Zelman v. Simmons-Harris June, 2002
TINKER v. DES MOINES SCHOOL DIST., 393 U.S. 503 (1969)
They have the right to free speech.
Sellers v. School Board of the City of Manassas, Virginia No. 97-1762 Argued Jan. 29, 1998 - April 13, 1998
The Sellers' complaint is that the school did not discover Kristopher's learning disabilities and provided him services.
-The case was dismissed from failure to make a claim. The Sellers then appeal the dismissal of their IDEA, Rehabilitations Act, and Section 1983 Claims. The IDEA claims are 1) did not evaluate and neglected his needs, and 2) Free and appropriate education.
harlotte-Mecklenburg Board of Education and someone named Terry Belk.
This case, justices said that black and white school children could be bused for purposes of integration. In 2000, the CMS Board instructed the superintendent to develop a student assignment plan for 2002-2003. The CMS system was divided into four contingent zones- blue, gold, purple, and green.
--By allotting certain seats, you are discriminating
Powers and duties of Principals. Reports to superintendent; discipline ; duties ; report acts to law enforcement; budgets; SIP; action plans, ;
42 USC 1983
Civil action for deprivation of rights
DAvis v. Monroe County Board of Education (119 S.Ct. 1661)
Supreme Court rules in Davis case that schools are responsible for student-to-student sexual harassment
a civil wrong arising out of a breach of duty that is imposed by law
Hallman v. Charlotte-Mechlenberg Bd. of Education
Board not held liable if insured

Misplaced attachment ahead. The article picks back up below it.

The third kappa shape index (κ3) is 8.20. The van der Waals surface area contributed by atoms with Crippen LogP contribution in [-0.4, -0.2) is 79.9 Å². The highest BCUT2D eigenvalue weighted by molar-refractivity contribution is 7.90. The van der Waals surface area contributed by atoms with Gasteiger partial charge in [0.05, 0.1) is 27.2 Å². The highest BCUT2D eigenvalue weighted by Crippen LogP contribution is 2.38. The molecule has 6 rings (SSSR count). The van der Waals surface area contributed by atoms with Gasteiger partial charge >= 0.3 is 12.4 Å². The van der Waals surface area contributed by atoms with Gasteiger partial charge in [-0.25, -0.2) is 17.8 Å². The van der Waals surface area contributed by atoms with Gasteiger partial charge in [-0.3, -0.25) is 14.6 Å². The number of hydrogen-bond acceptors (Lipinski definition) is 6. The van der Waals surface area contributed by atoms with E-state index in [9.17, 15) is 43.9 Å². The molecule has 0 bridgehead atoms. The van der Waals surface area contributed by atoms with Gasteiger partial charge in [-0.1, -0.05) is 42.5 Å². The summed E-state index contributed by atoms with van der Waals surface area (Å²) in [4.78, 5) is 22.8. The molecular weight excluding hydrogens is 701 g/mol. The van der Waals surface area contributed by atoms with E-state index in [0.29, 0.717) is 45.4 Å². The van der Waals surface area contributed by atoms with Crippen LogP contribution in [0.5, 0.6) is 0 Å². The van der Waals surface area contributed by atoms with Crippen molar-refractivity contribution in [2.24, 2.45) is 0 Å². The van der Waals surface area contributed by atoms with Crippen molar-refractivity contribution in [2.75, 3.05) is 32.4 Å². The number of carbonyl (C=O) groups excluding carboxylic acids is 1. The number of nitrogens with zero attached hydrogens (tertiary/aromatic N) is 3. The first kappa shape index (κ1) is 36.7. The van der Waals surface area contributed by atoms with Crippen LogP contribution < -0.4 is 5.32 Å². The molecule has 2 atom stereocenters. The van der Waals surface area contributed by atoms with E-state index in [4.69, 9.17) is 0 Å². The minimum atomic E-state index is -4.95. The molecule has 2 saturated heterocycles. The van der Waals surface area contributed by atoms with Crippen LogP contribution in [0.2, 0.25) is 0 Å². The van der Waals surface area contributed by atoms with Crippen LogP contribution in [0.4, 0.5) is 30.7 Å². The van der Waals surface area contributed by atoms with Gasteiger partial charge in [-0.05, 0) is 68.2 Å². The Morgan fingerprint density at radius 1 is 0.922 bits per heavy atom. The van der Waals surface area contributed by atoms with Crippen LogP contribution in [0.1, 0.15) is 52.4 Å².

Ingraham vs. Wright 430 U.S. 651 (1977)
upheld the constitutionality of corporal punishment; however, state statute and/or district policy may limit teachers and administrators in their use of corporal punishment.
Negligent supervision cases....2 questions
1. any duty to supervise students at hand?
2. what kind and degree of supervision would be reasonable?
laws that offer remedies to individuals harmed by the unreasonable actions of others.
state law and are based on the legal premise that individuals are liable for the consequences of their conduct if it results in injury to others
individual must be aware that injury will be the result of the act.
refers to an overt attempt to physically injure a person or create a feeling of fear and apprehension of injury.
results from physical contact.
(Frank v. New Orleans Parish School Board, 1967)
teacher in Louisiana was sued and lost a case for assault and battery for picking up a student and slamming him against bleachers. The teacher then dropped the student to the floor resulting in the student’s arm being broken
(Sansone v. Bechtel,1980)
In Connecticut, a student was awarded damages when a teacher slammed the student against a chalkboard and then a wall, breaking the student’s clavicle
egligence the acts leading to injury are neither expected nor intended. Students who bring negligence claims must prove that school personnel should have foreseen and prevented the injury by exercising proper care.
There are four elements that must be present for negligence to occur:
Duty to Protect
Teachers have a duty to anticipate foreseeable dangers and take necessary precautions to protect students in their care
teacher duties include: adequate supervision, maintenance of equipment and facilities, and heightened supervision of high-risk activities.
Failing to Exercise a Reasonable Standard of Care
fails to exercise reasonable care to protect students from injury,